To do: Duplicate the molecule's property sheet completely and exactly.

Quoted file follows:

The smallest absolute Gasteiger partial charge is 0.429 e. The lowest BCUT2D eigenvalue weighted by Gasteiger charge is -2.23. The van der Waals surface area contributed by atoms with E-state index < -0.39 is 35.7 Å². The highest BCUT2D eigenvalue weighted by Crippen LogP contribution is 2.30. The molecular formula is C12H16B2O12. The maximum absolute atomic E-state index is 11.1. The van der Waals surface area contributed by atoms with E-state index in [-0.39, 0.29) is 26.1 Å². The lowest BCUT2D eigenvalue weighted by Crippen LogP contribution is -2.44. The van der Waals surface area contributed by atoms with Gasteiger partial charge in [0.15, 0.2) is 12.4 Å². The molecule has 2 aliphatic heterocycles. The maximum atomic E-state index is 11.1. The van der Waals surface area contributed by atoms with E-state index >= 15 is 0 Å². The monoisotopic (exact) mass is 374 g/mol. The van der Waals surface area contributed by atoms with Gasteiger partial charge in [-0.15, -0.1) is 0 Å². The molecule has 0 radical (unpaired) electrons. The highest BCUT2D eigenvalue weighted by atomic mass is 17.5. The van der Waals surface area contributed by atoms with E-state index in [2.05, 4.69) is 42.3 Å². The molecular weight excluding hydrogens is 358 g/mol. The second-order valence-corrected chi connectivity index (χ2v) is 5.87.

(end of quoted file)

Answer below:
The smallest absolute Gasteiger partial charge is 0.429 e. The lowest BCUT2D eigenvalue weighted by Gasteiger charge is -2.23. The van der Waals surface area contributed by atoms with E-state index < -0.39 is 35.7 Å². The highest BCUT2D eigenvalue weighted by Crippen LogP contribution is 2.30. The molecular formula is C12H16B2O12. The maximum absolute atomic E-state index is 11.1. The van der Waals surface area contributed by atoms with E-state index in [-0.39, 0.29) is 26.1 Å². The lowest BCUT2D eigenvalue weighted by Crippen LogP contribution is -2.44. The van der Waals surface area contributed by atoms with Gasteiger partial charge in [0.15, 0.2) is 12.4 Å². The molecule has 2 aliphatic heterocycles. The maximum atomic E-state index is 11.1. The van der Waals surface area contributed by atoms with E-state index >= 15 is 0 Å². The monoisotopic (exact) mass is 374 g/mol. The van der Waals surface area contributed by atoms with Gasteiger partial charge in [-0.15, -0.1) is 0 Å². The molecule has 0 radical (unpaired) electrons. The highest BCUT2D eigenvalue weighted by atomic mass is 17.5. The van der Waals surface area contributed by atoms with E-state index in [2.05, 4.69) is 42.3 Å². The molecular weight excluding hydrogens is 358 g/mol. The second-order valence-corrected chi connectivity index (χ2v) is 5.87.